In July 2019, an off-duty police officer followed a 14 year old boy who he suspected of having stolen a packet of cigarettes. When he caught up with the boy and his friend, he grabbed the boy’s friend by the collar, then punched the first boy twice in the face, knocking him to the ground.

The boy’s condition deteriorated after this, and he had to be taken to hospital because of a suspected fractured eye socket.

The boy also said the officer kicked him while he was on the ground.

This incident was unusual in that NZ Police charged their officer with injuring with intent to injure. However, the charge was dismissed by the Crown after two jury trials in 2020 and 2021 during which the jury could not reach a verdict.

Though it’s not clear why the jury couldn’t reach a verdict in these trials, New Zealand’s culture of respect and deference to police officers makes it difficult to hold police to account for abusing their powers, even in the rare case in which NZ Police decides to charge one of their officers with a crime.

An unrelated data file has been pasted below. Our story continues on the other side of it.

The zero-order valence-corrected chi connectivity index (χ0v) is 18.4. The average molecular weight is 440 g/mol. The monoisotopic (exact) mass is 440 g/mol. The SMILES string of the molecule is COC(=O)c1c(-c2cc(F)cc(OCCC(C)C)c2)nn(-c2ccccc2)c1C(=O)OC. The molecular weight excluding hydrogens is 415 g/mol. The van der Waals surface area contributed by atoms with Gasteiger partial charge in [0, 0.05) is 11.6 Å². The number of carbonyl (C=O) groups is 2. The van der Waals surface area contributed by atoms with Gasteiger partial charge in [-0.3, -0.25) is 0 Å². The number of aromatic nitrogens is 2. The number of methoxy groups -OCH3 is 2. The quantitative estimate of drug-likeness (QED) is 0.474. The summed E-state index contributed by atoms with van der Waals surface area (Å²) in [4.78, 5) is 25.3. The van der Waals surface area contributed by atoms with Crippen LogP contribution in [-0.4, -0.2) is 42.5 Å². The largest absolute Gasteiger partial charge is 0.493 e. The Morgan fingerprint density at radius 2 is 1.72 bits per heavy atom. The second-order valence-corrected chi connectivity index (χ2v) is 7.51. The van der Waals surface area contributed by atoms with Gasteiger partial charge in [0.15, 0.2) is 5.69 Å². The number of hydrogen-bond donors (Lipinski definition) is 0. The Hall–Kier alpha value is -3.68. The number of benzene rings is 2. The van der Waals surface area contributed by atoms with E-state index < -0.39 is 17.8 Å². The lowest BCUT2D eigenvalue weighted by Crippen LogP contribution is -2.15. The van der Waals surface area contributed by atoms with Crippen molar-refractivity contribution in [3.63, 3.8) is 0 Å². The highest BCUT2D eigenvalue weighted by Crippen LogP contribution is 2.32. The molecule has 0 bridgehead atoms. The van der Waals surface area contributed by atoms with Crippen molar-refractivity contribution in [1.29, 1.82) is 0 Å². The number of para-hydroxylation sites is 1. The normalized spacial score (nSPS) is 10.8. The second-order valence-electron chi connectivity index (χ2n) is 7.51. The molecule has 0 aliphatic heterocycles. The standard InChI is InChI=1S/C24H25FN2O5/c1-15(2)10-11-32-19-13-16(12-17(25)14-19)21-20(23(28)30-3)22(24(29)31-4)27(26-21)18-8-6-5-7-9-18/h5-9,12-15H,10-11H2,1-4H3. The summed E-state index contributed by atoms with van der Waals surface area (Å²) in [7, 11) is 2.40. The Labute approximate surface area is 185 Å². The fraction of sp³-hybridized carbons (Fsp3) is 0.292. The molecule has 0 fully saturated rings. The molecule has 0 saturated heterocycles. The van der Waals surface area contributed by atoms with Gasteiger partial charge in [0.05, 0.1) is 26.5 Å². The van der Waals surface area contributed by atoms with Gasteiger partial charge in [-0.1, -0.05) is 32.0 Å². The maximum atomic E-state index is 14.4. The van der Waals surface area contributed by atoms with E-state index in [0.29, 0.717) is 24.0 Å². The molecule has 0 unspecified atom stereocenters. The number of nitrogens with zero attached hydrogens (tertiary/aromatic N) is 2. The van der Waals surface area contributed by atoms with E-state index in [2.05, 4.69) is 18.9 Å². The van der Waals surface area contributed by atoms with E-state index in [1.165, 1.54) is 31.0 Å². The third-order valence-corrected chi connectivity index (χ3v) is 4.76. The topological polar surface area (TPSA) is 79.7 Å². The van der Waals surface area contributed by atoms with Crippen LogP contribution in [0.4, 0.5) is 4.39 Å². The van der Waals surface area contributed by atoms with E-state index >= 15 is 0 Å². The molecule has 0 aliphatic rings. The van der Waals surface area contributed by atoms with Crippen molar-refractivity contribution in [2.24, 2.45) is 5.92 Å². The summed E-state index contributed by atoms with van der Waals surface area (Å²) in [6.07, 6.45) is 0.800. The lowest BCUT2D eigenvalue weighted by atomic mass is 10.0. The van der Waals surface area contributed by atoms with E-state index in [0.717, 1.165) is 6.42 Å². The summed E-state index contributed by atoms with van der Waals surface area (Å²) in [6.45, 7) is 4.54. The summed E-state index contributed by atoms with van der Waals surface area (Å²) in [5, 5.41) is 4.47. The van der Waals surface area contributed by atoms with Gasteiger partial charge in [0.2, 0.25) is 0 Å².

Today, the IPCA has released its report into the incident, which had been delayed due to the court proceedings. In it, they found that:

Officer A had no legal justification to punch Mr X.

The [Independent Police Conduct] Authority is unable to determine whether Officer A kicked Mr X.

IPCA – Off-duty Police officer punches youth who stole cigarettes

In its response, NZ Police said “Police acknowledge and accept these findings”. In addition to the court action, NZ Police conducted an employment investigation, resulting in a finding of serious misconduct. NZ Police says the officer is no longer employed by NZ Police, though it’s not clear if he resigned or if he was fired.

NZ Police has special rules for off-duty interventions. A version of this Police Manual chapter was released under the OIA in November 2019 and in July 2020, and is available on Off-duty interventions

This “Officer A” has also had his identity kept secret, though as far as I can tell from the statements from the IPCA and NZ Police, there doesn’t appear to have been any name suppression involved. Rather, this seems like another example of the culture of secrecy surrounding police misconduct, where the identities of police officers who abuse their power are kept secret forever.